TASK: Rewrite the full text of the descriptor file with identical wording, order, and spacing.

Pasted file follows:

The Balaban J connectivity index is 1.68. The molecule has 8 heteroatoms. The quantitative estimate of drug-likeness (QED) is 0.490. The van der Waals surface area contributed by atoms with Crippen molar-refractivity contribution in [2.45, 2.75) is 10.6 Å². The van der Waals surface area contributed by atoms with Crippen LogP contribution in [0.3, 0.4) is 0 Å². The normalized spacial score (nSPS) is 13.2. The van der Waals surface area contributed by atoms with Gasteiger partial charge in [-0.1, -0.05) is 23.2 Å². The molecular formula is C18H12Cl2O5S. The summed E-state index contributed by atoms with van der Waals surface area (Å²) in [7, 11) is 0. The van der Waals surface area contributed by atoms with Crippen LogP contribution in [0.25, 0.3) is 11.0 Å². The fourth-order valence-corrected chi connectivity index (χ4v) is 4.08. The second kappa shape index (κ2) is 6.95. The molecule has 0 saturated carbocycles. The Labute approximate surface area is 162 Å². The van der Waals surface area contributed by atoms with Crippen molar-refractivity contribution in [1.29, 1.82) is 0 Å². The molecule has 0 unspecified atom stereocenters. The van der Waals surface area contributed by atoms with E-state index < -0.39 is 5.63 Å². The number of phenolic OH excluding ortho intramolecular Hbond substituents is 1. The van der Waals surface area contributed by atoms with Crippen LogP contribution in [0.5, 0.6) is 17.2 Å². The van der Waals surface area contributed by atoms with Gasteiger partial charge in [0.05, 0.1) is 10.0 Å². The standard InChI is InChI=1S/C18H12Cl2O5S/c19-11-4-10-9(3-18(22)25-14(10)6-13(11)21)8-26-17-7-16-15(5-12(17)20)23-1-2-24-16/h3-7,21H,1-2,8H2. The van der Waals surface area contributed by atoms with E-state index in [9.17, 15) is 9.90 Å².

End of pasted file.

The Balaban J connectivity index is 1.68. The molecule has 8 heteroatoms. The quantitative estimate of drug-likeness (QED) is 0.490. The van der Waals surface area contributed by atoms with Crippen molar-refractivity contribution in [2.45, 2.75) is 10.6 Å². The van der Waals surface area contributed by atoms with Crippen LogP contribution in [0.3, 0.4) is 0 Å². The normalized spacial score (nSPS) is 13.2. The van der Waals surface area contributed by atoms with Gasteiger partial charge in [-0.1, -0.05) is 23.2 Å². The molecular formula is C18H12Cl2O5S. The summed E-state index contributed by atoms with van der Waals surface area (Å²) in [7, 11) is 0. The van der Waals surface area contributed by atoms with Crippen LogP contribution in [0.25, 0.3) is 11.0 Å². The fourth-order valence-corrected chi connectivity index (χ4v) is 4.08. The second kappa shape index (κ2) is 6.95. The molecule has 0 saturated carbocycles. The Labute approximate surface area is 162 Å². The van der Waals surface area contributed by atoms with Crippen molar-refractivity contribution in [1.29, 1.82) is 0 Å². The molecule has 0 unspecified atom stereocenters. The van der Waals surface area contributed by atoms with E-state index < -0.39 is 5.63 Å². The number of phenolic OH excluding ortho intramolecular Hbond substituents is 1. The van der Waals surface area contributed by atoms with Crippen LogP contribution in [0.5, 0.6) is 17.2 Å². The van der Waals surface area contributed by atoms with Gasteiger partial charge in [0.05, 0.1) is 10.0 Å². The standard InChI is InChI=1S/C18H12Cl2O5S/c19-11-4-10-9(3-18(22)25-14(10)6-13(11)21)8-26-17-7-16-15(5-12(17)20)23-1-2-24-16/h3-7,21H,1-2,8H2. The van der Waals surface area contributed by atoms with E-state index in [9.17, 15) is 9.90 Å².